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Gary Burton

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Born in 1943 and raised in Indiana, Gary Burton taught himself to play the vibraphone and, at the age of 17, made his recording debut in Nashville, Tennessee, with guitarists Hank Garland and Chet Atkins. Two years later, Burton left his studies at Berklee College of Music to join George Shearing and subsequently Stan Getz, with whom he worked from 1964-1966. As a member of Getz's quartet, Burton won Down Beat magazine's Talent Deserving of Wider Recognition award in 1965. By the time he left Getz to form his own quartet in 1967, Burton had also recorded three albums under his name for RCA

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Article: Radio

Bassrageous!

Read "Bassrageous!" reviewed by Patrick Burnette


Mike thinks “basserageous" is the stupidest title for the podcast yet, but is it, really? There's a lot of competition. Anyway, this fortnight's gem looks at ECM albums where the bass is large and in charge, which provides opportunities to talk about ECM's aesthetics, how technological changes in the seventies allowed bass players new prominence, and ...

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Article: Building a Jazz Library

Eddie Sauter: A Wider Focus

Read "Eddie Sauter: A Wider Focus" reviewed by Chris May


For many people, composer and arranger Eddie Sauter's reputation begins and ends with Stan Getz's Focus (Verve, 1962). The album is, indeed, a masterpiece. But it is only one of the pinnacles of Sauter's career, which started during the swing era. Nor is Focus Sauter's only collaboration with Getz. The partnership continued with the less widely ...

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Article: Radio

New Releases, Birthday Shoutouts As Women's History Month Continues

Read "New Releases, Birthday Shoutouts As Women's History Month Continues" reviewed by Mary Foster Conklin


Now in full swing, Women's History Month continues—this broadcast features new releases from Jane Monheit, Rebecca Dumaine, Yelena Eckemoff, Roni Ben-Hur and Kenney Polson with birthday shoutouts to Keely Smith, Shirley Scott, Nicki Parrott, Judy Niemack, Anat Fort, Miki Yamanaka, Bobby McFerrin and Mark Murphy, among others. Thanks for listening and please support the artists you ...

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Article: Interview

Logan Richardson: To Boldly Go Where No Jazz Has Gone Before

Read "Logan Richardson:  To Boldly Go Where No Jazz Has Gone Before" reviewed by Chris May


In a 2016 interview, jny: Kansas City-born alto saxophonist Logan Richardson said: “Jazz will constantly change because there's constantly a new us, new times. There will always be a fight from the conformists--but they don't represent where the tradition is coming from." Richardson was talking not long after the release of his adventurous Blue Note album, ...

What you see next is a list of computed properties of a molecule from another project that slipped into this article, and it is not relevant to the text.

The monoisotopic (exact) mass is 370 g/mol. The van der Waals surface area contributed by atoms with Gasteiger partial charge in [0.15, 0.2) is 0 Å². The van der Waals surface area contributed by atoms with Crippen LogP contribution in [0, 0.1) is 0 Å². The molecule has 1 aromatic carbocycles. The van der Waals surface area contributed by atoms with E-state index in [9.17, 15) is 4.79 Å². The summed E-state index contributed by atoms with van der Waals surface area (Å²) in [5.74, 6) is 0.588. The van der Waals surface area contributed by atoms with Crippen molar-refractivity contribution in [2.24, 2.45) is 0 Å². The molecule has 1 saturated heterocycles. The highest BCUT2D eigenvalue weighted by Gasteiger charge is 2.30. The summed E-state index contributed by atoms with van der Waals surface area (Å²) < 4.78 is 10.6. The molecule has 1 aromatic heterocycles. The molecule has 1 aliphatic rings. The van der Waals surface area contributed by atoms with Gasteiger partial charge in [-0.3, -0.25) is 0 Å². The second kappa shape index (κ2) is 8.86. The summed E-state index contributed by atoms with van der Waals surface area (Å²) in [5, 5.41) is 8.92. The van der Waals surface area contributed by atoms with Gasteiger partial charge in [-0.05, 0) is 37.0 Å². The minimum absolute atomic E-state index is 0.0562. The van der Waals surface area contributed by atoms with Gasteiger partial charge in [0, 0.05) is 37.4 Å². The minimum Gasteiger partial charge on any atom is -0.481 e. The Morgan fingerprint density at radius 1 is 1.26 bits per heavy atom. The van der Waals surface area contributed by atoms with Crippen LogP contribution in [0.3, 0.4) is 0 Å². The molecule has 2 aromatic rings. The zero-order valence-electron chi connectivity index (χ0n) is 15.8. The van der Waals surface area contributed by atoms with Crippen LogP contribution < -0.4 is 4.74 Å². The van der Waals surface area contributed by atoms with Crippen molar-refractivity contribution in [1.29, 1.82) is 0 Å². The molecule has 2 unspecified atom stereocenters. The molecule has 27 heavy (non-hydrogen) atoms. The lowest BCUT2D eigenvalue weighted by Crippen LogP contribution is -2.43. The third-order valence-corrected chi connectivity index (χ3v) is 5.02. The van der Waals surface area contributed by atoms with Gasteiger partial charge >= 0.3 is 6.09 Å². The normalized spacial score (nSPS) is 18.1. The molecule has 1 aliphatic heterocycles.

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Article: Radio

Tributes to Monk, Part 2

Read "Tributes to Monk, Part 2" reviewed by Russell Perry


Around the 100th anniversary of Thelonious Monk's birth in 2017, there were so many excellent collections of his music released that the previous hour of programming couldn't contain them all. More Monk tributes from John Beasley and MONK'estra, the Microscopic Septet and Wadada Leo Smith in this hour of Jazz at 100 Today! Playlist ...

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Article: Album Review

Dan McCarthy: A Place Where We Once Lived

Read "A Place Where We Once Lived" reviewed by Friedrich Kunzmann


In light of Dan McCarthy's stunning new effort, the vibraphonist's last two outings, Abstract City (Origin Records, 2019) and Epoch (Origin Records, 2019), can be regarded as statements of intent. Both more than noteworthy musical offerings at opposite ends of the jazz spectrum (discussed on All About Jazz here ), the two albums give followers a ...

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Article: Radio

A musical tribute to Chick Corea: Part 2

Read "A musical tribute to Chick Corea: Part 2" reviewed by Len Davis


Continuing our musical tribute to the late Chick Corea, we will hear music from his recordings between 1975 and 1982, featuring No Mystery, My Spanish Heart, The Romantic Warrior and much more. Playlist Return To Forever “No Mystery" from No Mystery (Polydor) 00:00 Chick Corea “Night Streets" from My Spanish Heart (Polydor) 08:01 Return ...

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Article: Radio

A Musical Tribute To Chick Corea: Part 1

Read "A Musical Tribute To Chick Corea: Part 1" reviewed by Len Davis


We pay a musical tribute to Chick Corea one of the most influential musicians for the last 50 years. We will hear his music from 1968 through to 1974. Playlist Chick Corea “Matrix" from Now He Sings Now He Sobs (Solid State) 00:00 Chick Corea “Games" from ARC (ECM) 09:25 Chick Corea “Return To ...

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Article: Building a Jazz Library

Saxophone Colossi: An Alternative Top Ten Banging Albums

Read "Saxophone  Colossi: An Alternative Top Ten Banging Albums" reviewed by Chris May


Miles Davis once said you could tell the history of jazz in four words: Louis Armstrong, Charlie Parker. You might want to add John Coltrane, you might even want to add Davis. But however you cut it, saxophones and trumpets have been the flag bearers of the music. Trumpets got things rolling and saxophones came into ...


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